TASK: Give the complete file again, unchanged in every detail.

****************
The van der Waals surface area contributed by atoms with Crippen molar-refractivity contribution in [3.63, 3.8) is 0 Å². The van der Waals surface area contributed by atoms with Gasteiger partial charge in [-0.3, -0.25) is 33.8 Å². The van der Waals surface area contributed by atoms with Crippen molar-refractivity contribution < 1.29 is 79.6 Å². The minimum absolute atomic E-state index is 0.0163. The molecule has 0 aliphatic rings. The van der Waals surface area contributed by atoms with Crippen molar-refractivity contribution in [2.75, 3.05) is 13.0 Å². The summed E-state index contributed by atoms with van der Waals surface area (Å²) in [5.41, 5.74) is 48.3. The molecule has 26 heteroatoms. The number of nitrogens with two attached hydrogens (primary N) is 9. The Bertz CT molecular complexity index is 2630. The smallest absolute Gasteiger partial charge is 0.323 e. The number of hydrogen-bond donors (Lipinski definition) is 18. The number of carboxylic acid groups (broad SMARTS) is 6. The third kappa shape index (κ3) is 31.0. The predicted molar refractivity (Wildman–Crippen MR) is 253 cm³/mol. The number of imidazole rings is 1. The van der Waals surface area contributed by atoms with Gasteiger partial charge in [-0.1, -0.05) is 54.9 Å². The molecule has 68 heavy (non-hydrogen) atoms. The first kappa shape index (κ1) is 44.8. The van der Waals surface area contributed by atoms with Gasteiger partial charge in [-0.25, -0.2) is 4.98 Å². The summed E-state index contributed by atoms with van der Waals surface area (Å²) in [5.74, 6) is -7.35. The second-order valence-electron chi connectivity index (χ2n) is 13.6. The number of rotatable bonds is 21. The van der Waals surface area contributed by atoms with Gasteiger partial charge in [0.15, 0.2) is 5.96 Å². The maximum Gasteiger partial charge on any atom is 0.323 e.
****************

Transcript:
The van der Waals surface area contributed by atoms with Crippen molar-refractivity contribution in [3.63, 3.8) is 0 Å². The van der Waals surface area contributed by atoms with Gasteiger partial charge in [-0.3, -0.25) is 33.8 Å². The van der Waals surface area contributed by atoms with Crippen molar-refractivity contribution < 1.29 is 79.6 Å². The minimum absolute atomic E-state index is 0.0163. The molecule has 0 aliphatic rings. The van der Waals surface area contributed by atoms with Crippen molar-refractivity contribution in [2.75, 3.05) is 13.0 Å². The summed E-state index contributed by atoms with van der Waals surface area (Å²) in [5.41, 5.74) is 48.3. The molecule has 26 heteroatoms. The number of nitrogens with two attached hydrogens (primary N) is 9. The Bertz CT molecular complexity index is 2630. The smallest absolute Gasteiger partial charge is 0.323 e. The number of hydrogen-bond donors (Lipinski definition) is 18. The number of carboxylic acid groups (broad SMARTS) is 6. The third kappa shape index (κ3) is 31.0. The predicted molar refractivity (Wildman–Crippen MR) is 253 cm³/mol. The number of imidazole rings is 1. The van der Waals surface area contributed by atoms with Gasteiger partial charge in [-0.1, -0.05) is 54.9 Å². The molecule has 68 heavy (non-hydrogen) atoms. The first kappa shape index (κ1) is 44.8. The van der Waals surface area contributed by atoms with Gasteiger partial charge in [-0.25, -0.2) is 4.98 Å². The summed E-state index contributed by atoms with van der Waals surface area (Å²) in [5.74, 6) is -7.35. The second-order valence-electron chi connectivity index (χ2n) is 13.6. The number of rotatable bonds is 21. The van der Waals surface area contributed by atoms with Gasteiger partial charge in [0.15, 0.2) is 5.96 Å². The maximum Gasteiger partial charge on any atom is 0.323 e.